The Heart of Medicine: Can Technology Replace Touch? 

Tech and medicine are synonymous. Flint knives and saws for surgery highlight early human healthcare technology. The stethoscope, an 1816 invention, changed physician-patient connection. As technology advances, how will healthcare shift with artificial medicine and big data, and can tech replace human touch?

On this episode of The Heart of Medicine, BFM Producer, Tee Shiao Eek, speaks to SJMC Consultant Cardiologist Dr Kannan Pasamanickam and Consultant Haematologist Dr Alan Teh

"When medical records went online, as a two-finger typer, I had to come in early to prepare patient's notes. Yet, as we got over the initial hiccups and when computers became more reliable, I would not want to go back to those days of writing notes. Today, it is so much easier to retrieve data as it is all interconnected. Even drug administration is much safer now as with electronic data where the algorithm can tell whether a prescription is a safe combination or if is ordered too much. There are also AI systems to process huge amounts of data which are physically unable to achieve – and in my field of cardiology, there are gadgets that would alert patients to come see me when they experience an abnormal rhythm of the heart," Dr Kannan shared.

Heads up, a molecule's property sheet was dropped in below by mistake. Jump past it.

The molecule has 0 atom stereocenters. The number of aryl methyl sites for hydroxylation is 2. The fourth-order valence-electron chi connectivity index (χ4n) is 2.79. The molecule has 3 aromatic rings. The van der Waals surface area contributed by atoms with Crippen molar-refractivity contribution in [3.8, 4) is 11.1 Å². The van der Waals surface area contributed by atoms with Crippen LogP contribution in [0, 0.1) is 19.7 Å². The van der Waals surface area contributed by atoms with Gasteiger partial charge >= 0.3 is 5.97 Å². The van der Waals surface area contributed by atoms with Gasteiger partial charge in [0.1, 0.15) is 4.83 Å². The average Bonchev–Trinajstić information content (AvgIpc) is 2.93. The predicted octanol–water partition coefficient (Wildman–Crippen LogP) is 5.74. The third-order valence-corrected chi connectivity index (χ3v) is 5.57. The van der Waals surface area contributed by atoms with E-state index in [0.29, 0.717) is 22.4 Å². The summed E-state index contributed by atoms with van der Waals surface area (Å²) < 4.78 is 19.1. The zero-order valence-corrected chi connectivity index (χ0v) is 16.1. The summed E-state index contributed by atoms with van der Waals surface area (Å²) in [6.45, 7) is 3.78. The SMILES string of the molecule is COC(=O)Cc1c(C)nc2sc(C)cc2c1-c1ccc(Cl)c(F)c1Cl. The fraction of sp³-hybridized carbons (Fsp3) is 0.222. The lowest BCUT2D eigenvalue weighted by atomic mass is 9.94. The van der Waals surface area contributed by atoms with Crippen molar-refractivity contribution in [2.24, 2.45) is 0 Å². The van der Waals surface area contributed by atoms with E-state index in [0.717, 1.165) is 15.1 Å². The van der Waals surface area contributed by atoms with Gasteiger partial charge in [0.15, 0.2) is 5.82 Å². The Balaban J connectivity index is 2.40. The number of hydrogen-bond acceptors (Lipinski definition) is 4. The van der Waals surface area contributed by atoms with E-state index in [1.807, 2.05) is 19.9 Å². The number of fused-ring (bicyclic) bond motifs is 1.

A research by Frost & Sullivan estimates that AI can improve patient outcomes by 30%-40% and bring treatment costs down by 50%. All this will come about when using AI, we are able to make diagnoses early, reduce complications and optimise treatment. 

"AI will not replace doctors so soon, at least that's what I think. But doctors who know how to use AI will replace those who don't. AI is a valuable tool that will help doctors perform their daily tasks more efficiently and make them better doctors. That is what I hope AI will play an important role in the next few years. There are limitations that we need to address where we cannot totally rely on the answers by ChatGPT. This is something as a doctor, I can immediately tell that it doesn't provide accurate, complete or even right answers," Dr Alan said. 

Having said that, it depends how AI is used. It is a powerful tool to summarise large amounts of data or analyse difficult problems. It is something that should excite doctors; having an additional brain or co-pilot with them. 

Source: BFM